My original teacher taught a derivative of Tracy Kenpo or Pre-Tracy Parker Kenpo so I have some familiarity with Tracy Kenpo. However later I switched to an Ed Parker American Kenpo teacher (who had a background similar to mine) so there is a difference between the two but this is not really the point of my post.

This being my background and since I was born in Lexington Kentucky, I went to the Tracy HQ school in Lexington in 1994 while I was visiting my Mom. The guy who was running the place was very nervous to have me in there being friendly and asking questions. At the schools I have been to anyone can come in and watch a class, but this guy just wanted me to go away. He seemed to be teaching 2-3 lessons at once, rotating between them. There seemed to be a few people there in Private Lessons and a few people in the back in a group workout in a larger area. He let me stay in the lobby for a bit as he went back to his teaching. I was probably there less than 10mins altogether.

I am curious to know if they let you in to watch a class and how they treat you when you visit. I had called ahead I think and when I went in I think I introduced myself as someone with previous experience who was curious about them and had heard that this was the Headquarters school.

Let me know how your visit goes. I would have thought they would have been more eager to see a "prospect." But this was almost 10 years ago now so I will not be surprised to hear that things might be different.
 

Sigung86

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Well Doug,

Let's put a negative spin on things! :lol:

I suspect that the teacher was not as nervous as you perceived. It is often easy to put our interpretation on other peoples actions.

Tracy International has a very well rounded and complete Instructor training program that teaches the instructor how to deal with the public in a business manner as well as in the studio. Tracy International is, if nothing else, a business venture. I suspect that there were other things going on ... And teaching a class would be more important than stopping everything to talk to you. Remember, from a strictly business sense... I have 20 paying students at a time taking private and group lessons... I am going to take care of them first. And a number one rule is that you don't let anyone in to watch private lessons... That's why they're called "Private". :lol:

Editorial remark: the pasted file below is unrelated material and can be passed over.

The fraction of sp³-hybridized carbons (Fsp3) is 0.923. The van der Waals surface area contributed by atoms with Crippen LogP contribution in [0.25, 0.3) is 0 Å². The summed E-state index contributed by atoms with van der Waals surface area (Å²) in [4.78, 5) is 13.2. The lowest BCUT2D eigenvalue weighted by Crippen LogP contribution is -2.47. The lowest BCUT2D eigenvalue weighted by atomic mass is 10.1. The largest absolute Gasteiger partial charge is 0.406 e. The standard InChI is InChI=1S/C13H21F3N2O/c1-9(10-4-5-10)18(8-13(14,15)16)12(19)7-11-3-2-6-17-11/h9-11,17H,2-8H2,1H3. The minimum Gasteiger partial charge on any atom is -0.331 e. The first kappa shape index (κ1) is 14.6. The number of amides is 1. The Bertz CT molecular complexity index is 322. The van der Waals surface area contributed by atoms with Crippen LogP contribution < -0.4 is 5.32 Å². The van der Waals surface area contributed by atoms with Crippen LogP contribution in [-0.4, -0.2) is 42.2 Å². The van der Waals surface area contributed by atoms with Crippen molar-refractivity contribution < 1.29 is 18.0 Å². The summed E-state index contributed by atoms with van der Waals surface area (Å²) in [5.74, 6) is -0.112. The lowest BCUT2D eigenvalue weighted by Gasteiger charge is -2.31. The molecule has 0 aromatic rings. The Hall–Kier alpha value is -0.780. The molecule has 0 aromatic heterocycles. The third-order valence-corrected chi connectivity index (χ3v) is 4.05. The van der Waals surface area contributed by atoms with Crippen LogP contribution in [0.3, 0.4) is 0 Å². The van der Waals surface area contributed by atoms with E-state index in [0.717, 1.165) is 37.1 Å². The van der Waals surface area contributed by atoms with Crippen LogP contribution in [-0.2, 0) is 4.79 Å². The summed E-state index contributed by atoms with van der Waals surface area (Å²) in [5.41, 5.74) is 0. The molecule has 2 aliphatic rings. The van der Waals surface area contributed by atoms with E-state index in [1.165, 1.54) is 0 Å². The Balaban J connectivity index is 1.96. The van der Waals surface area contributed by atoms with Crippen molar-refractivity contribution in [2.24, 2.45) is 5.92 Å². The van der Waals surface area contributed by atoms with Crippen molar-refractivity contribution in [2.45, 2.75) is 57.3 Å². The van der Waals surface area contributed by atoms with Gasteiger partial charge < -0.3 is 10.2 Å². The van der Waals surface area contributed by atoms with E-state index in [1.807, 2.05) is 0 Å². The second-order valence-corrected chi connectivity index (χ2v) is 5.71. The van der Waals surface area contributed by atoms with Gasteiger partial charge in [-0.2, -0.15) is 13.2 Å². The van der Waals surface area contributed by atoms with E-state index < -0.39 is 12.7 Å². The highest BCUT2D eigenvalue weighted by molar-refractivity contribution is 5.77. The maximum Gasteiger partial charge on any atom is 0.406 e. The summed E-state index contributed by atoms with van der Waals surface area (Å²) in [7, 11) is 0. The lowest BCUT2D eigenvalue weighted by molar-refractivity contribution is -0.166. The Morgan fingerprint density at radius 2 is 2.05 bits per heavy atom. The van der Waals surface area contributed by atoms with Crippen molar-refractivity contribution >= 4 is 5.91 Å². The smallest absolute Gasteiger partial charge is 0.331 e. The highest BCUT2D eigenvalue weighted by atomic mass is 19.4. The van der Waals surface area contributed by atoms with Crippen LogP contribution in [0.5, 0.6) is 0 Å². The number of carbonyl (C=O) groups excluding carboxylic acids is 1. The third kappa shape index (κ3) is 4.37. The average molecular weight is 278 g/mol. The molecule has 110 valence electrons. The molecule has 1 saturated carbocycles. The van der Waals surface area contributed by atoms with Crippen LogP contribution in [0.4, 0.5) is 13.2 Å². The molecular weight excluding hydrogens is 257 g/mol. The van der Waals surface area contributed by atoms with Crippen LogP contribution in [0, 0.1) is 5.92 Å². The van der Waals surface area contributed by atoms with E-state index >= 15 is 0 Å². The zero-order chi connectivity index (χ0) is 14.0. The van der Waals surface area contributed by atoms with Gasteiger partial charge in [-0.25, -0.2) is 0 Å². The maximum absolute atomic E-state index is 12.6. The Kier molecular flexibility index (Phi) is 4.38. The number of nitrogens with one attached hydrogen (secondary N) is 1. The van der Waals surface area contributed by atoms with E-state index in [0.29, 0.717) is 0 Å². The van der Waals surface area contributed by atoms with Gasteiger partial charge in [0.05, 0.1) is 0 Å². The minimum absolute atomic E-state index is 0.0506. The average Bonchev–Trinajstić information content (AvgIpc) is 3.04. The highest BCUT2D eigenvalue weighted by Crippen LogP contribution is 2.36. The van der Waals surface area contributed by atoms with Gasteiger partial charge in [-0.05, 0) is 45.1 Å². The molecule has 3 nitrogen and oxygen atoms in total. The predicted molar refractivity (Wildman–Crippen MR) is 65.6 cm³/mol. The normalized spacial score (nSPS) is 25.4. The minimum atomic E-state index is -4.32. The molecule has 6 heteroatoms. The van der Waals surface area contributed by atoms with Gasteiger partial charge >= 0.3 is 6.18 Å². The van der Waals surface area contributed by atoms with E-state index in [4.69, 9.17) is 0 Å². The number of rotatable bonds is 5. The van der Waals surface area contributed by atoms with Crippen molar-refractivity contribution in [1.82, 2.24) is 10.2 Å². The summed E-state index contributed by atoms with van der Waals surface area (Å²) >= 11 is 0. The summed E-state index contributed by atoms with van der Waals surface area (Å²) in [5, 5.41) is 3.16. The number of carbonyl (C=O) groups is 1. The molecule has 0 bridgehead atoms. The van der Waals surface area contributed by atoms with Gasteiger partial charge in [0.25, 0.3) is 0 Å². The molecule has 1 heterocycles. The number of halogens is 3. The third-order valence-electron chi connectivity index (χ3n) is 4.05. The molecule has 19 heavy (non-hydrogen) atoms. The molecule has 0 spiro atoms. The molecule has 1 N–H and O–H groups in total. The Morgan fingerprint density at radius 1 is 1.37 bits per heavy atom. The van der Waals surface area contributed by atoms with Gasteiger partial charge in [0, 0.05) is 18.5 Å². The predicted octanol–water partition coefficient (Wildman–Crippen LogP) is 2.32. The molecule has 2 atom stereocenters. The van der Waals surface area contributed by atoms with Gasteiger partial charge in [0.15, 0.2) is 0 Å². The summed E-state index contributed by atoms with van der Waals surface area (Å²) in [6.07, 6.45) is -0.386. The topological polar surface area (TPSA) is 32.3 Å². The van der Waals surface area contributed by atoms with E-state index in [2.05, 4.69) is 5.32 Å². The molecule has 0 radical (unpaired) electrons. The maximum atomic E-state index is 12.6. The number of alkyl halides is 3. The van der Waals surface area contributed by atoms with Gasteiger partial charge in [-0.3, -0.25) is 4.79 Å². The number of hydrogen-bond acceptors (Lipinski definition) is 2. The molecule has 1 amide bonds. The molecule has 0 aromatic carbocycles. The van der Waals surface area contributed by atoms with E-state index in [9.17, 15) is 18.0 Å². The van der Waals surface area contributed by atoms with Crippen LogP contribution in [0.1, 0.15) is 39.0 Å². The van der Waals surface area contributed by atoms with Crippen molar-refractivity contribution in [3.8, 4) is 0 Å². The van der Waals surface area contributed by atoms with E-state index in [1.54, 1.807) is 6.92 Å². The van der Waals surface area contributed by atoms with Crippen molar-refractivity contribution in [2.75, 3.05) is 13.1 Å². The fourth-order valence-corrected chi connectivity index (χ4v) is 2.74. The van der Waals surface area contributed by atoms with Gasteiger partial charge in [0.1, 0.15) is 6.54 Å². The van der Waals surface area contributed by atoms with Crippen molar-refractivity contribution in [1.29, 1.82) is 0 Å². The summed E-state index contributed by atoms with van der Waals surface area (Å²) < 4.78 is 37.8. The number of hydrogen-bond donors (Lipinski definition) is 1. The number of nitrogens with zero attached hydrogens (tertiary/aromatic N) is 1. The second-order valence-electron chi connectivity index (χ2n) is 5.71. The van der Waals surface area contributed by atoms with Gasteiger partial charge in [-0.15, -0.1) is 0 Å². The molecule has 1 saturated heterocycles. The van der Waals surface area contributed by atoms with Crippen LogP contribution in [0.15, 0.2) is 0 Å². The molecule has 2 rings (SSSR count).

Not having been there, I don't know for sure, but he may have been upset that the person who would have, or should have been there to greet and help you, wasn't there and he got put on a bad spot. Sounds like it if he was stuck teaching two or three privates and a group. Bad scheduling on somebodies part. it's a matter of perspective and perception.

Just a way of looking at it. It didn't make sense for an instructor to be nervous and evasive, on purpose and not without reason. Kenpo is very important, but continuity of the school is, essentially, paramount, otherwise there's no place to teach the Kenpo and no one to teach it to.

Dan
 

cdhall

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I hope the guy was overbooked. There was no one in the lobby when I arrived and I do remember that I called to get driving directions because I was from out of town.

I wanted to see how the very successful guys kept their shop.

I am hoping Searcher comes back not understanding how I could have gotten that impression.

But we used to tease the Tracy guys a good deal several years ago so my apologies if any of that crept in.
:asian:
 
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Kenpomachine

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Originally posted by Sigung86
I have 20 paying students at a time taking private and group lessons...
How can that be? If I pay for a private class, I should recquire that the instructor be there only for me. Just my opinion....
 
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RCastillo

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To Wright City, Mo! FAST

I'm missing out on what Mr. Farmer has to offer. With him teaching all these other people, I'm isolated here in Texas.

Let's see, what Interstate do I hit to get out of here?:eek:
 
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Kirk

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Originally posted by RCastillo
Let's see, what Interstate do I hit to get out of here?

I-10 West to I-35 North. Don't let the door smack in the hind
end on your way out!
:D :p :D :p
 
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RCastillo

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Originally posted by Kirk
I-10 West to I-35 North. Don't let the door smack in the hind
end on your way out!
:D :p :D :p

Hey, my butt ain't that big, I've been working out on them fancy Ellipitcal trainers!:cool:
 

jfarnsworth

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Those machines are really good to work out on. If you use your upper body also you can get a total body work out. Very low impact on the knees as well.